Comparing the Run to same-sized streams in similar settings in Lancaster County today, it is possible to estimate its flow characteristics. The Run was likely only a few feet wide and less than a foot deep most of the time, but probably reached more than twenty feet wide and several feet deep during heavy rains. Between storms, the flow rate was probably only a couple hundred gallons per minute, but during storms, the rate would have reached several thousand gallons per minute, enough to flood adjoining streets and basements. High flows would have made it difficult to cross the Run by foot, horse, or wagon, without a bridge.

In the early days of development on the Hill, the building lots containing or adjacent to the Run were among the most desirable lots to own. The Run provided not only water for drinking, cooking, washing, and conducting business, but also a conduit for carrying away the wastes generated by residents and businesses. The first house built in the central part of the Hill—Catharine Yeates’ summer home, known as Green Cottage, now 613 Fremont—was built fronting the floodplain of the Run, taking advantage of the benefits of being located near flowing water (see 1850 map). However, when Lancaster’s public water supply became available in the mid-1800s, the problems of flooding, insects, rodents, odors, and pollution associated with the Run soon outweighed the benefits.

In 1878, the city developed a plan for the addition and extension of numerous streets. On the Hill, the plan included many street improvements, including the opening of Fremont and Union and the extension or widening of Filbert, Laurel, Hazel, and Wabank. The plan also included the opening of a new street, soon to be called New Dorwart, which was to be built from Manor to Union, where the Run and its floodplain were located. In 1880, a trench was started down the middle of the street to contain the stream. In 1883, the construction of a six-foot-high brick sewer was started in the trench. By the late 1880s, the sewer had been completed from Manor to Poplar, the new street had been built over it, and new houses had begun to spring up on both sides.  By the early 1890s, the sewer had been completed all the way to Union. The Run had disappeared from view, a casualty of development.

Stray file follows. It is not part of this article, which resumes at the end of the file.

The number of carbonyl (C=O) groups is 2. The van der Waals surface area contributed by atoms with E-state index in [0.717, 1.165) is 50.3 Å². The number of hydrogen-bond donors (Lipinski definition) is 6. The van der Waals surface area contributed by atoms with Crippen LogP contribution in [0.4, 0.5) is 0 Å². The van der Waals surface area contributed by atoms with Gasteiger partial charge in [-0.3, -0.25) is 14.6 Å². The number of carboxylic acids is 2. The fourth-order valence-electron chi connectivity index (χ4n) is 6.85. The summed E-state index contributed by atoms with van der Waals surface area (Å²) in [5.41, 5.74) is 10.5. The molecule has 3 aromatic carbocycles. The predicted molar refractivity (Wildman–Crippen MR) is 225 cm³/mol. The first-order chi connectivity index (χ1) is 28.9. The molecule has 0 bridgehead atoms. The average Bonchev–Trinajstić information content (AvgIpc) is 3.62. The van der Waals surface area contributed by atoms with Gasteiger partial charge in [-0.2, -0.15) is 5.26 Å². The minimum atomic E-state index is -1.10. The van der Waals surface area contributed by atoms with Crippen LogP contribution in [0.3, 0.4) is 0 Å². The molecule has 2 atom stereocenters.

But, before it was diverted underground, the Run had a major impact on the establishment of the streets on the Hill. Manor Street, which had existed in the early 1700s as the road to Blue Rock on the Susquehanna River, had long required a bridge over the Run (see 1850 map). High Street, on the other hand, did not extend beyond the Run in 1850, being truncated by the difficulty of crossing the Run during high flows. The newly constructed Poplar Street also was truncated by the Run in 1850.

As the Hill developed rapidly from the late 1860s to the mid 1870s, additional streets were extended to the Run and required bridges. By 1874, in addition to a bridge having been built to carry High over the Run, Lafayette and St. Joseph had bridges over the Run as well (see 1874 map). But the recently proposed West Vine and the fledgling Poplar and Fremont did not have bridges. Instead, they had to be forded when the flow was low enough to safely do so.